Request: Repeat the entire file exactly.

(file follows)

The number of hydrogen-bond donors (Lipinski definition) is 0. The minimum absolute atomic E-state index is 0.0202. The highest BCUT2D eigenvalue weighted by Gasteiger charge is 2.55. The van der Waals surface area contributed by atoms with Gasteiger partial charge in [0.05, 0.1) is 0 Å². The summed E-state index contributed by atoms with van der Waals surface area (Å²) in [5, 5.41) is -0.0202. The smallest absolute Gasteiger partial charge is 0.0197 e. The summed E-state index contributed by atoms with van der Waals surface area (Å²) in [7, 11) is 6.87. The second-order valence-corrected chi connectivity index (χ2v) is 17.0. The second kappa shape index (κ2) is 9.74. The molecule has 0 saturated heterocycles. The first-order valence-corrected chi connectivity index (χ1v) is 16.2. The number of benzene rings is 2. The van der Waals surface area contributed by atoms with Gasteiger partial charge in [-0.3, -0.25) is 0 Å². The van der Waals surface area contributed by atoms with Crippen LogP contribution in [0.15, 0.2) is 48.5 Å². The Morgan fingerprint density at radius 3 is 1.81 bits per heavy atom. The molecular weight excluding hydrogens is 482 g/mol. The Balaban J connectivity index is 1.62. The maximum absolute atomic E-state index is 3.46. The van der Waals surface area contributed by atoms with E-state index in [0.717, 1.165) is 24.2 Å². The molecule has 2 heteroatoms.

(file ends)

The number of hydrogen-bond donors (Lipinski definition) is 0. The minimum absolute atomic E-state index is 0.0202. The highest BCUT2D eigenvalue weighted by Gasteiger charge is 2.55. The van der Waals surface area contributed by atoms with Gasteiger partial charge in [0.05, 0.1) is 0 Å². The summed E-state index contributed by atoms with van der Waals surface area (Å²) in [5, 5.41) is -0.0202. The smallest absolute Gasteiger partial charge is 0.0197 e. The summed E-state index contributed by atoms with van der Waals surface area (Å²) in [7, 11) is 6.87. The second-order valence-corrected chi connectivity index (χ2v) is 17.0. The second kappa shape index (κ2) is 9.74. The molecule has 0 saturated heterocycles. The first-order valence-corrected chi connectivity index (χ1v) is 16.2. The number of benzene rings is 2. The van der Waals surface area contributed by atoms with Gasteiger partial charge in [-0.3, -0.25) is 0 Å². The van der Waals surface area contributed by atoms with Crippen LogP contribution in [0.15, 0.2) is 48.5 Å². The Morgan fingerprint density at radius 3 is 1.81 bits per heavy atom. The molecular weight excluding hydrogens is 482 g/mol. The Balaban J connectivity index is 1.62. The maximum absolute atomic E-state index is 3.46. The van der Waals surface area contributed by atoms with E-state index in [0.717, 1.165) is 24.2 Å². The molecule has 2 heteroatoms.